The musical Nina Simone: Four Women has been playing to packed audiences at Arena Stage since its opening on Nov. 10. Written and produced by Christina Ham and directed by Timothy Douglas, the musical is set in Birmingham, Alabama in 1963, at the 16th Street Baptist Church. On September 15, 1963, four members of the Ku Klux Klan detonated dynamite in the church’s basement, killing four young Black girls in an attack on the well-known meeting place of countless leaders of the Civil Rights Movement. The musical — which closes Sunday — addresses the aftermath of this horrific day, imagining characters from Simone’s popular anthem, “Four Women,” converging to mourn the loss of those young lives. The production is a rousing tribute to the strength of the human spirit through repeated cycles of racial segregation, discrimination and oppression — especially during the Civil Rights era — with a dynamic cast that rallies around Simone’s notable songs. It presents a compassionate exploration of her life, and examines some of the reasons why she felt motivated to take up the civil rights cause, eventually becoming a leading artistic voice in the movement.
The infamous act of domestic terrorism in 1963 that serves as the backdrop for Nina Simone: Four Women ushered in a more acute awareness of the inhumane and violent treatment Black people were enduring under Alabama’s segregationist politics. And it was partly responsible for driving Simone to write “Mississippi Goddam,” the first in a long string of protest anthems that she penned or performed.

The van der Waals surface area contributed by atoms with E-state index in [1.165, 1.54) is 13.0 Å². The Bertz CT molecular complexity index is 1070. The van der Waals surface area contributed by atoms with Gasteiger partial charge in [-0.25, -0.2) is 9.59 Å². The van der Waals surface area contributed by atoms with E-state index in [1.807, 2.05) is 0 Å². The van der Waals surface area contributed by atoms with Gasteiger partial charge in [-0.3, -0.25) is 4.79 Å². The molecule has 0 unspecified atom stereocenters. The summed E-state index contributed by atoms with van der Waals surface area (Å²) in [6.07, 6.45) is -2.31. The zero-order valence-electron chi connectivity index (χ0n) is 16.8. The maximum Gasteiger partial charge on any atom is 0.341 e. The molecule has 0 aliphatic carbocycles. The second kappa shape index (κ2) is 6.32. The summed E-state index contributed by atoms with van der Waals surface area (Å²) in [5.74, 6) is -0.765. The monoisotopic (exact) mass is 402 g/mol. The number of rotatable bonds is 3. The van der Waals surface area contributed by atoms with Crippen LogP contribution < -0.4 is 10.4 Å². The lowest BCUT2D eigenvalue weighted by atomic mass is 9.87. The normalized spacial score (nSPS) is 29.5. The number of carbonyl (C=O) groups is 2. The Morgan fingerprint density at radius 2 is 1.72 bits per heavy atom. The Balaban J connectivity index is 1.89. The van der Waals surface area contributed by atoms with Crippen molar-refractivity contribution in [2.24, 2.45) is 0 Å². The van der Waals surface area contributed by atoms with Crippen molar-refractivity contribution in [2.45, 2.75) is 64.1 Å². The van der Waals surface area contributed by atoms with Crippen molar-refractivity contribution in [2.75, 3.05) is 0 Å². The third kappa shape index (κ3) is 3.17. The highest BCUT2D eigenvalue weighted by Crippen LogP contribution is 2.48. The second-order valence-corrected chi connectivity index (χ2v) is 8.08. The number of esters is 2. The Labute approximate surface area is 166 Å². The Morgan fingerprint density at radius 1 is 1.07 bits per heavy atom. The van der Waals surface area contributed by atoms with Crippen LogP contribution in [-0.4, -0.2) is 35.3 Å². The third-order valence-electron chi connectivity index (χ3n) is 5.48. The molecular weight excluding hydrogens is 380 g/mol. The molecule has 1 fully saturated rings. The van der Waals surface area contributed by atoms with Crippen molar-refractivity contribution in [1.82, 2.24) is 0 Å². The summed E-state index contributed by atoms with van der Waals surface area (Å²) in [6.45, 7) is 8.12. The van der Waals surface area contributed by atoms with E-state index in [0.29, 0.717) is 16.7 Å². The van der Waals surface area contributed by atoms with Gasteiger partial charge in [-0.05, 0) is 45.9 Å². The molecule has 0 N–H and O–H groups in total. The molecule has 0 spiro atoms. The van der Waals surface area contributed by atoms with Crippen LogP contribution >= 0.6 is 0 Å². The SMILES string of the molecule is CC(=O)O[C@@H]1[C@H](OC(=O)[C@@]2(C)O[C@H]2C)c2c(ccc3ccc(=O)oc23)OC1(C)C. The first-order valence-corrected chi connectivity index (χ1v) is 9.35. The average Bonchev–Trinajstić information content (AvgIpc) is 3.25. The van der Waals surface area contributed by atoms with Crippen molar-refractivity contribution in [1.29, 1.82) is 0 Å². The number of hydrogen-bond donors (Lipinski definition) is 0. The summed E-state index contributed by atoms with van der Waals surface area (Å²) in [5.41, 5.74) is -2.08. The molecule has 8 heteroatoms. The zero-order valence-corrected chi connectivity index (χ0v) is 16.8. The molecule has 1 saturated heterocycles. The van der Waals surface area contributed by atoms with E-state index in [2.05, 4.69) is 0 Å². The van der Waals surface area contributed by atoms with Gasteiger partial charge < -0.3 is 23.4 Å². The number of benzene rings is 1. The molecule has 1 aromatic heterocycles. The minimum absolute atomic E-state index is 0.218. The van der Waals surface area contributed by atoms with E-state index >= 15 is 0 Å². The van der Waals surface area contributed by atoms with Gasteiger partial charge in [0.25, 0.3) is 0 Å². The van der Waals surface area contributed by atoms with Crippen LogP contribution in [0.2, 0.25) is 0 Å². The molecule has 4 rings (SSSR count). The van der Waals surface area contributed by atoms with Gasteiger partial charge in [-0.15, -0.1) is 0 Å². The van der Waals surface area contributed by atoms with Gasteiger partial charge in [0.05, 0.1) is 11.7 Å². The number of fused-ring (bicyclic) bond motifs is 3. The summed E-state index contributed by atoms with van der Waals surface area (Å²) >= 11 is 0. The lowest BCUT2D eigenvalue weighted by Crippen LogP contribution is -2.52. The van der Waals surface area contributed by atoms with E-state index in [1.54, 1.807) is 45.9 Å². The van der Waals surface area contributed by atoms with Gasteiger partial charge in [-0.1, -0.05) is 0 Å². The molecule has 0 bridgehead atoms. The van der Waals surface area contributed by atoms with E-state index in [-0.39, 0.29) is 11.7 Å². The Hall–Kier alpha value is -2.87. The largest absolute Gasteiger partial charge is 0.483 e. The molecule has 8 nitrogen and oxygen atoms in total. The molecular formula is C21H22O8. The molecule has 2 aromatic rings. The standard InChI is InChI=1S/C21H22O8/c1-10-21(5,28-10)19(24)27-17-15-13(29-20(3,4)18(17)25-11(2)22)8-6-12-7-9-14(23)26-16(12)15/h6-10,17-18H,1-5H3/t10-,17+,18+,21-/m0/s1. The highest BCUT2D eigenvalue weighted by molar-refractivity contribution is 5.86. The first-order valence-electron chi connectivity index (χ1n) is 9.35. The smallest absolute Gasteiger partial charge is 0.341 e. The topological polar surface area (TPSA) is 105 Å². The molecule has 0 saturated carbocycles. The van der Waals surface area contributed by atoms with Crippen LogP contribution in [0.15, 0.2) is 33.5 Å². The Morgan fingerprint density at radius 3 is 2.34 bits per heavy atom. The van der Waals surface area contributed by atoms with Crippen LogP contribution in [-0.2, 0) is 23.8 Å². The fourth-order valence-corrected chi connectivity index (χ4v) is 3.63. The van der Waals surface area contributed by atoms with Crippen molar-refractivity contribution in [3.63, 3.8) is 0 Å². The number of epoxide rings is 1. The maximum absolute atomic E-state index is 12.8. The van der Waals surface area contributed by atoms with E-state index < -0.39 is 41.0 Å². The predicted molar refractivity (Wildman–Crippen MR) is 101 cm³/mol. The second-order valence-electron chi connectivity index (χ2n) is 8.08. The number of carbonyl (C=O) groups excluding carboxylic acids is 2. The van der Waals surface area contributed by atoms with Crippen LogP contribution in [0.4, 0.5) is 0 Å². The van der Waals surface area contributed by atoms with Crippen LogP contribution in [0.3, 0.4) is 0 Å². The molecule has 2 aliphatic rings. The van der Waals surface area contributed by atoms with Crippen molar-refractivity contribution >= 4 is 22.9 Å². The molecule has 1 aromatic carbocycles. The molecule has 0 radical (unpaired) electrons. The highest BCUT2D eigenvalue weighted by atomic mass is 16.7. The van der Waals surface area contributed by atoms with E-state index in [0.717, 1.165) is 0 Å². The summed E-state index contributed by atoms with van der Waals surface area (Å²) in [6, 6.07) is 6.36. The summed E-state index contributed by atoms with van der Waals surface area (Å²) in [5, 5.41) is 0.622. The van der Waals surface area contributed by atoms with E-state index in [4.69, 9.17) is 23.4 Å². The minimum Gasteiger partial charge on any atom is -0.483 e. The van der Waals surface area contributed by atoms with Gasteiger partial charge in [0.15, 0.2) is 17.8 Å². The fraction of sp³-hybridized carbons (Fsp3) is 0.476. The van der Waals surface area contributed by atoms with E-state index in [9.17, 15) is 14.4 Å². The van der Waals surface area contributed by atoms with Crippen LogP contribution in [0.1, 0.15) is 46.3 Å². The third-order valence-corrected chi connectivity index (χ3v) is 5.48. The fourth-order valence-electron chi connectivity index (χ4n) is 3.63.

When Nina Simone: Four Women opens, the stage’s background is aglow with eerie, auburn lights. Church pews hang suspended from the ceiling, seemingly frozen in time, mid-blast. A replica of the stained-glass window depicting the Good Shepherd — which survived the explosion, but for some damage to the face of Jesus — also hangs aloft. Piles of dusty red bricks are situated around the stage, pieces of sheet music strewn across the floor. The four women of Simone’s song — Sephronia, Sarah, Sweet Thing and Peaches — are seated among church pews, around the stage. These women are extensions of the characters mentioned in each verse of the song; we understand that the church’s bombing has summoned them to the rubble. Yet each woman, we will soon find out, is also grappling with her own turmoil.
Harriet D. Foy stars as Peaches, the character who most directly represents Simone’s own persona, and is as regal as the High Priestess of Soul herself. In the musical, Peaches — that is, Simone — shares stories about growing up as a young piano virtuoso, and her dedication to classical music. She dialogues with one of the church’s members, Aunt Sarah, played by Theresa Cunningham. As a renowned and well-travelled singer, the young Nina Simone we see is well-dressed in a black satin dress and black pumps; Sarah — based on the first character introduced in the lyrics to Simone’s “Four Women” — wears a faded housekeeper’s uniform and work shoes. Their contrasting lives are apparent: Sarah is a caretaker and housekeeper for white families. They dialogue about their lives and different hardships endured.
Deeply disturbed by the bombing, Simone proclaims she’s at the church to create a song in dedication to the young girls. She says that she no longer feels comfortable singing pop tunes when her brothers and sisters are losing their lives fighting for equal rights. The bombing has changed her life. Foy and Cunningham’s sultry voices beautifully complement each other throughout the musical’s featured songs, including harmonizing on the classic gospel hymn, “His Eye Is on the Sparrow. “I Loves You Porgy,” Simone’s first big hit, is among the first gorgeous numbers sung in the play.